What new possibilities were offered through collaboration that would not have been possible working alone? Did you feel any disadvantages compared to working alone?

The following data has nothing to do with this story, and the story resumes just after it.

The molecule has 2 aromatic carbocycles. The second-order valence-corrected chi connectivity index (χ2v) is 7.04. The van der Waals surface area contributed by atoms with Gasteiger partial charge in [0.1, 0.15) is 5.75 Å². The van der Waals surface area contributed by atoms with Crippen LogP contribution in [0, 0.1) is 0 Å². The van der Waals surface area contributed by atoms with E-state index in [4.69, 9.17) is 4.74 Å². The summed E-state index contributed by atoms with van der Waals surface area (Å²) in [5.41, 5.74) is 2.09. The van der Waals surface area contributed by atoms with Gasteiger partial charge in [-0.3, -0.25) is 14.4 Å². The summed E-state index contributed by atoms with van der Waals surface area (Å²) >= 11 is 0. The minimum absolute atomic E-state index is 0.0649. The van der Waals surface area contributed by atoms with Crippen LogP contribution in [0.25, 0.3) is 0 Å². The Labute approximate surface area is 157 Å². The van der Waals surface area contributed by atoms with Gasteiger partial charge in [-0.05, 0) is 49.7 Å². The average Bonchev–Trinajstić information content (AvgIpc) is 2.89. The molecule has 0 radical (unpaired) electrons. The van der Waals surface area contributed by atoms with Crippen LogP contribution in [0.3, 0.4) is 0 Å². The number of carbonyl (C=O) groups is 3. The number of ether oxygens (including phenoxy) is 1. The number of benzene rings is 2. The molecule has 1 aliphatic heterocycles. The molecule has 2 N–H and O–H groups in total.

Well typically I’ll go and find something that is a 2D piece or either an installation/3D piece/found object that I don’t have to buy, and it was really great for Levon to take me to Arts & Scraps, I can’t go to TJ Maxx in the same way as Arts & Scraps because it’s so busy and overwhelming visually, and it’s too many things in there and I want everything. I think artists are hoarders. So Levon took me to Arts & Scraps and he kept me very focused, which I needed. I got my little basket of things that I needed for what we had as a conversation. I just looked at it as a different possibility, as long as I had a handler in there with me I was good. I came out with my little basket of things, and it was really wonderful to empty them out in my studio where I can think clearly, and then look at these pattern papers and think about skin, like how women or caretakers go about taking care of everyone except for themselves, and when you deal with tissue paper or pattern paper for making garments it’s very thin, you just put it on top of the fabric generally as a tracing tool for cutting out the pattern to put it together, but I liked the idea of the pattern paper being the skin of the dress, it’s very sensitive, it can tear easily, it’s very light, but once you bind it together with some packing tape, some thread, needles, and other things, it becomes a whole garment. But, that whole garment is easily damaged if you touch it too much, and so I was thinking about people in general, we go about taking care of others and sometimes we don’t even take care of ourselves.